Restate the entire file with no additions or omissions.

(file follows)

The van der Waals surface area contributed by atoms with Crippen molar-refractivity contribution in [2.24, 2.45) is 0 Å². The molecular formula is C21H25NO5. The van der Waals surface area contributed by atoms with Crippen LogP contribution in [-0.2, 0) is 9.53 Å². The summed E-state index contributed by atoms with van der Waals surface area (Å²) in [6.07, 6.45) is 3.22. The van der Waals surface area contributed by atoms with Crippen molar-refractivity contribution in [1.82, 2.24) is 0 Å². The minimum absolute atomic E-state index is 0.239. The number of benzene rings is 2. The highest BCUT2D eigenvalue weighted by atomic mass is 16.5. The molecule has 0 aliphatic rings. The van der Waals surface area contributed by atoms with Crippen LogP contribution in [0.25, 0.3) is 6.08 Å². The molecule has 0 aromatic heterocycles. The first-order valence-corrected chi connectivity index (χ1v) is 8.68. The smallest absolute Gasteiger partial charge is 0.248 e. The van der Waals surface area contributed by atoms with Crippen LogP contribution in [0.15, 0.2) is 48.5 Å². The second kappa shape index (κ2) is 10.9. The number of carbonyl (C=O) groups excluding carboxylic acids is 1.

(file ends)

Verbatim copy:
The van der Waals surface area contributed by atoms with Crippen molar-refractivity contribution in [2.24, 2.45) is 0 Å². The molecular formula is C21H25NO5. The van der Waals surface area contributed by atoms with Crippen LogP contribution in [-0.2, 0) is 9.53 Å². The summed E-state index contributed by atoms with van der Waals surface area (Å²) in [6.07, 6.45) is 3.22. The van der Waals surface area contributed by atoms with Crippen molar-refractivity contribution in [1.82, 2.24) is 0 Å². The minimum absolute atomic E-state index is 0.239. The number of benzene rings is 2. The highest BCUT2D eigenvalue weighted by atomic mass is 16.5. The molecule has 0 aliphatic rings. The van der Waals surface area contributed by atoms with Crippen LogP contribution in [0.25, 0.3) is 6.08 Å². The molecule has 0 aromatic heterocycles. The first-order valence-corrected chi connectivity index (χ1v) is 8.68. The smallest absolute Gasteiger partial charge is 0.248 e. The van der Waals surface area contributed by atoms with Crippen LogP contribution in [0.15, 0.2) is 48.5 Å². The second kappa shape index (κ2) is 10.9. The number of carbonyl (C=O) groups excluding carboxylic acids is 1.